"This is not a question of religion and religious excess; this is the radical depravity of man to which...the redemptive power of God is the only answer," a top Tory MP said last night.
Speaking before a group gathered in Parliament, the Minister of State for International Development, Desmond Swayne, spoke at length on the problem of the Islamic State – a term which he refused to use.
"To humour Daesh by calling it Islamic State" is to accept that the terrorist organisation is following Islamic principles; "a standing insult to a billion peace-loving Muslims around the world," Swayne said.
Instead we should refer to the group as 'Daesh', "because they hate it," he added.
Lamenting that the Christian population in the Middle East has now halved, and that the Assyrian Church in particular – "the only Church that speaks Aramaic, as our Lord did" – is facing complete extinction, Swayne laid out the harrowing reality for those living in the region.
"With respect to Iraq, currently we estimate that there are some 2 million internally displaced people, about half of that – 1.2 million – in desperate need of...assistance through the winter," he said.
The situation in Syria is "significantly worse," he added, noting that this will be the fourth Christmas that Syrian Christians will be celebrating amid turmoil.
"We estimate that 12.2 million people are in need of humanitarian assistance, 7.6 million are displaced, and some 3.2 million are refugees elsewhere in the region," Swayne said.
"These are truly desperate situations [in which] people are living, and we're doing what we can to bring assistance to them."
Military action is required, he said.
"I don't believe for one moment that Daesh can be defeated from the air, but I do think it can be degraded, and air contribution is an important one. It has to be beaten by boots on the ground, but I don't believe that they should be our boots," Swayne added.
Having served for six months in the Iraq war in 2003, Swayne said "One of the lessons we've learned it that actually our boots might make things rather worse rather than better, so we have to recruit other boots to do that." He later clarified that these must be "Iraqi boots".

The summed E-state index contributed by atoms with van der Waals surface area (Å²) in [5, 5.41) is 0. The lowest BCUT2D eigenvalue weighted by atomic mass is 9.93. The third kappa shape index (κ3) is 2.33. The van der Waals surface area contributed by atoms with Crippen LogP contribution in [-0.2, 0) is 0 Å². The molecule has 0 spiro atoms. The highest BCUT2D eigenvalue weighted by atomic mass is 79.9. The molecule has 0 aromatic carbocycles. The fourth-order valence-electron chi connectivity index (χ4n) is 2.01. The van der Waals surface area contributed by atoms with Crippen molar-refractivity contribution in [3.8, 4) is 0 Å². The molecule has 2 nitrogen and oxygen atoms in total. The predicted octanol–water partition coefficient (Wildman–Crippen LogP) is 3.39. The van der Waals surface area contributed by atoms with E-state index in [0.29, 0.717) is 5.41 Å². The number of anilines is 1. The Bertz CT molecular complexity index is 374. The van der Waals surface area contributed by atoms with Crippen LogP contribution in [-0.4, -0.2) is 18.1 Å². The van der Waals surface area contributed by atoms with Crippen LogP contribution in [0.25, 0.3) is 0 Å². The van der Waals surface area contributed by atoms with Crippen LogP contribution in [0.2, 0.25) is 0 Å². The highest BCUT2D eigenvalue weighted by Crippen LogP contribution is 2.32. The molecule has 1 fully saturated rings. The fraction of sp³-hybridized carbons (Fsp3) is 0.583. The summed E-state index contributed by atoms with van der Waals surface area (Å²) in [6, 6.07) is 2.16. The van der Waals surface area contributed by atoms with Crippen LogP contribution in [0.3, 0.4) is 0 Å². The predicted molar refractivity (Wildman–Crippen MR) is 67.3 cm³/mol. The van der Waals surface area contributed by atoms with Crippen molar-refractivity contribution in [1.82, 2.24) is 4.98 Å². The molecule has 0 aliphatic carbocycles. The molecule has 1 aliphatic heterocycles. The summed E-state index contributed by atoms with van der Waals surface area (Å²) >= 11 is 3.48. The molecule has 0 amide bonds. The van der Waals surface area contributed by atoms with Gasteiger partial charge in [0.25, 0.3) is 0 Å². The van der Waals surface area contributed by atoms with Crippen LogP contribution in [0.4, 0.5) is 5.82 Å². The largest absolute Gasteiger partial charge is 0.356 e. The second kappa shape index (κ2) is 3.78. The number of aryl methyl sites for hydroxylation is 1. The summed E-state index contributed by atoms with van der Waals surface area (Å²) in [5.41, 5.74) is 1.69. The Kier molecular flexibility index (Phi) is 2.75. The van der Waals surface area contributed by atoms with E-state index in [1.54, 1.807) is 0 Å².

However, Swayne also said that there is "nothing ISIL can come up with that Christians have not matched" throughout history. He highlighted the crusades and the practice of burning witches as examples of ways in which Christianity has been used to justify "bloodthirsty" acts, insisting that we cannot blame Islam for the behaviour of extremist groups.
This received an impassioned response from his audience, particularly the leader of the Christian People's Alliance, Sid Cordle, who listed several verses from the Qur'an inciting violence and highlighted the disparity between these commands and those given by Jesus.
"I do not regard the enormities that are described in Christian history as representative of Christianity at all," Swayne responded.
"I believe them as being representative of the radical depravity of man expressed in all religions, and that's why I believe that the only answer is the redemptive power of God."
Another issue discussed was whether the UK government might offer aid to refugees on the basis of their religion, given that Christians, Yazidis and Sunni Muslims are among those most vulnerable to ISIS.
"We must be absolutely even-handed, we do not ask anyone's religion when we deliver relief...need is the only criteria," Swayne said.
However, Zoe Smith, head of advocacy at Open Doors, said: "It's undeniable that public religious affiliation does add to people's vulnerabilities," and argued that it is therefore imperative that religion is taken into account when addressing need.
"I am not persuaded, I think that that would make things worse," Swayne responded.
"If we were to deliver aid on the basis of confession, then that would make the mix worse. Of course, if a particular group in a particular area, irrespective of their religion, is in desperate need then we will do everything we can to address that, but we won't ask them what creed they say, or what prayer they say at night."
However, he did underline the importance of engaging people of faith in the process of reconciliation. "We are putting in a great deal of funding to train and empower religious leaders to work for a peaceful solution, out of which hopefully a political solution will come," he said.